Even when I enter this store just to grab some coffee, I’m greeted by the folks at the registers. They know who I am, acknowledge me, and say “hello” or “good-bye” every time. Simple little touches that leave lasting impressions.
What’s my point? It’s the people! The people make all the difference. The people drive the experience. People buy from people. Remember, this is a large, chain grocery store. You can just be a number, or you can help make a difference. These employees have chosen to drive change in this organization, be friendly to their neighbors, and make the shopping experience pleasant. I’m not aware of any cultural changes within Albertsons, so if anyone has insights, let me know. I’d be curious to see if this is just a “local thing,” or if others are seeing a similar change in other locations. 
On to the other store, the one closest to my house. This one also has a Starbucks, plus it has a pharmacy inside. I do my big, weekly grocery trip at this location and have for the last 10 years. Many of the same employees are still there (even after the very long grocery workers’ strike several years ago). It’s generally a good experience. I can’t say anything negative about shopping there. The cashiers and baggers are all friendly and make conversation, and if I stumble upon an employee down an aisle, he or she will generally ask if I need help finding anything. When I check out, they always ask if I found everything I was looking for. I can’t say that I’ve had the same consistently great experience in the produce department as I’ve had in the other store, but it’s not been a negative experience either.

And that begs the question, is a non-negative experience the same as a positive experience? It’s not a remarkable experience, but it doesn’t detract from how I feel about the brand. Is that a good thing? I guess that’s a topic for another blog post.

But I digress. Back to the topic at hand.

What I do like about this store is a nice personal touch. Every couple of months, I receive a hand-written letter from the store director. The image to the left shows a letter, with which he included his business card, that I received from him just yesterday. I’ll forgive him for spelling my last name wrong (hey, even my mom gets it wrong every once in a while). I appreciate the gesture and the offer to contact him if I need anything. This has been an ongoing thing with this particular store (even through a change in store managers) since I started shopping there; the letters seem to come more frequently now, though. In addition, one of the other store managers greets me whenever I see him. I’ve seen him in the store on “off duty” days, and he’s no different. He says “hello” and asks about my day. This is a great example to set for your employees!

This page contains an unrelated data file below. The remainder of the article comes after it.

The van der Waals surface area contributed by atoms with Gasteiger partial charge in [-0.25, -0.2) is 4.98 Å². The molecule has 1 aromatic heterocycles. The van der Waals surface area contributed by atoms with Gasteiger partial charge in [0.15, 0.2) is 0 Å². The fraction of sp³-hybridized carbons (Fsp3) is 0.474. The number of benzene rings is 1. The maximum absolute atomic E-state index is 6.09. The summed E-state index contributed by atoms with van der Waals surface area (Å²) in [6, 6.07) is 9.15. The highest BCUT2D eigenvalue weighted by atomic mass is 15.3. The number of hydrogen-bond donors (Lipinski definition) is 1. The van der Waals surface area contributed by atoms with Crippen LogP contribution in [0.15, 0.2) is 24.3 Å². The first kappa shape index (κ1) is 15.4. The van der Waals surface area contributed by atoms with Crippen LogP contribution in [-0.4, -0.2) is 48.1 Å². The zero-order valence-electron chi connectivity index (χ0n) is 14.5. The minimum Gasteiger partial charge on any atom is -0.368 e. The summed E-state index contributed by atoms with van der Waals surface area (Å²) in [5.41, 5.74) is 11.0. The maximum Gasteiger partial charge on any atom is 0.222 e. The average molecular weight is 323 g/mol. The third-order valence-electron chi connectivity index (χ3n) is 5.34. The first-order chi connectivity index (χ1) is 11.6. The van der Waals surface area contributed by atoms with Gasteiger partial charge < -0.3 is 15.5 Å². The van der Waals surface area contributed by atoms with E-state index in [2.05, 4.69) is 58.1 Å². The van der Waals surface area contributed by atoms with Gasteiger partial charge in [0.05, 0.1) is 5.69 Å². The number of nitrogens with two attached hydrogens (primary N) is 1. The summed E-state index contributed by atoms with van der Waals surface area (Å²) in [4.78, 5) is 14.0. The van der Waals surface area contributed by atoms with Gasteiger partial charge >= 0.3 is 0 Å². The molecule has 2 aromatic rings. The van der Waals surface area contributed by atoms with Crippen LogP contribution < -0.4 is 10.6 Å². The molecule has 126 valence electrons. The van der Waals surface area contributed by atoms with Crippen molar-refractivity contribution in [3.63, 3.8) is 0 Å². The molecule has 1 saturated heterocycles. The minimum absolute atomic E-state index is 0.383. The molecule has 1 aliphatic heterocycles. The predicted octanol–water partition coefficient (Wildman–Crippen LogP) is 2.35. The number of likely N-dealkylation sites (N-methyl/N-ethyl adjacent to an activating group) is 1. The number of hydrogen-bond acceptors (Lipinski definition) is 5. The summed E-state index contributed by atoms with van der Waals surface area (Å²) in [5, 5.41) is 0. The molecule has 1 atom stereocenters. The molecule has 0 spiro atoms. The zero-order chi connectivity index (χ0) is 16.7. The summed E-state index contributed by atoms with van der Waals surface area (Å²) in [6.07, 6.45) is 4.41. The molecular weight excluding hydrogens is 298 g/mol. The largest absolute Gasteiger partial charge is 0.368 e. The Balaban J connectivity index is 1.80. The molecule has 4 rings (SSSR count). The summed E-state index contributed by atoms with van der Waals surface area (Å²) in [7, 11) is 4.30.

OK, so Albertsons is not Trader Joe’s, but they really are making an effort. I never get a hand-written letter from TJs! So you might ask: “If you’re writing about great grocery store experiences, why didn’t you write about Trader Joe’s?” Glad you asked! I LOVE Trader Joe’s. But I also expect to have a great experience at Trader Joe’s, so it’s not really newsworthy, is it? Or is it? A great experience is an expectation. A bad experience is a story.
To wrap this up, why did I write about Albertsons? I’ve taken notice. There’s been an improvement, a culture change. It’s been consistent. It’s been memorable. It’s all about their people, their employees making a difference.

Republished with author's permission from original post.

Annette Franz
Annette Franz is founder and Chief Experience Officer of CX Journey Inc. She is an internationally recognized customer experience thought leader, coach, consultant, and speaker. She has 25+ years of experience in helping companies understand their employees and customers in order to identify what makes for a great experience and what drives retention, satisfaction, and engagement. She's sharing this knowledge and experience in her first book, Customer Understanding: Three Ways to Put the "Customer" in Customer Experience (and at the Heart of Your Business).